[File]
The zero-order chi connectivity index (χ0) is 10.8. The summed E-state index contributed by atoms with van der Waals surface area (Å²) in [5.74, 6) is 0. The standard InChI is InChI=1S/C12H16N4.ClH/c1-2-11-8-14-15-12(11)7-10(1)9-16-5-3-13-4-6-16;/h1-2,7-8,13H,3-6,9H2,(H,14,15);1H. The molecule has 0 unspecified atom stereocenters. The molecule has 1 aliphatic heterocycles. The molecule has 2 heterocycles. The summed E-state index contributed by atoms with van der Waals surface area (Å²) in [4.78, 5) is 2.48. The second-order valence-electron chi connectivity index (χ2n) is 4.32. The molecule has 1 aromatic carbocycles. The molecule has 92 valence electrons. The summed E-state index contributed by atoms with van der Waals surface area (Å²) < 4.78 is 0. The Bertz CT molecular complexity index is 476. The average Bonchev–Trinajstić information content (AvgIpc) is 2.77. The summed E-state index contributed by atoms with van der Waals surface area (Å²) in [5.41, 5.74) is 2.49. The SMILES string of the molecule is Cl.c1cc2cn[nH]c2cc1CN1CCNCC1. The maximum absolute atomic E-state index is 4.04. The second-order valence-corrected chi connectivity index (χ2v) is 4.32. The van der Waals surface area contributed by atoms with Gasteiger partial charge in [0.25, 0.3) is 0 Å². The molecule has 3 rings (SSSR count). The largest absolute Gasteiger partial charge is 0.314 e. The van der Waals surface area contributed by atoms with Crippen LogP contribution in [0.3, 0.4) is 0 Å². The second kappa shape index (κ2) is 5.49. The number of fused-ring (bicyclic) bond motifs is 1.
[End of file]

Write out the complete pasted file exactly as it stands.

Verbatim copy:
The zero-order chi connectivity index (χ0) is 10.8. The summed E-state index contributed by atoms with van der Waals surface area (Å²) in [5.74, 6) is 0. The standard InChI is InChI=1S/C12H16N4.ClH/c1-2-11-8-14-15-12(11)7-10(1)9-16-5-3-13-4-6-16;/h1-2,7-8,13H,3-6,9H2,(H,14,15);1H. The molecule has 0 unspecified atom stereocenters. The molecule has 1 aliphatic heterocycles. The molecule has 2 heterocycles. The summed E-state index contributed by atoms with van der Waals surface area (Å²) in [4.78, 5) is 2.48. The second-order valence-electron chi connectivity index (χ2n) is 4.32. The molecule has 1 aromatic carbocycles. The molecule has 92 valence electrons. The summed E-state index contributed by atoms with van der Waals surface area (Å²) < 4.78 is 0. The Bertz CT molecular complexity index is 476. The average Bonchev–Trinajstić information content (AvgIpc) is 2.77. The summed E-state index contributed by atoms with van der Waals surface area (Å²) in [5.41, 5.74) is 2.49. The SMILES string of the molecule is Cl.c1cc2cn[nH]c2cc1CN1CCNCC1. The maximum absolute atomic E-state index is 4.04. The second-order valence-corrected chi connectivity index (χ2v) is 4.32. The van der Waals surface area contributed by atoms with Gasteiger partial charge in [0.25, 0.3) is 0 Å². The molecule has 3 rings (SSSR count). The largest absolute Gasteiger partial charge is 0.314 e. The van der Waals surface area contributed by atoms with Crippen LogP contribution in [0.3, 0.4) is 0 Å². The second kappa shape index (κ2) is 5.49. The number of fused-ring (bicyclic) bond motifs is 1.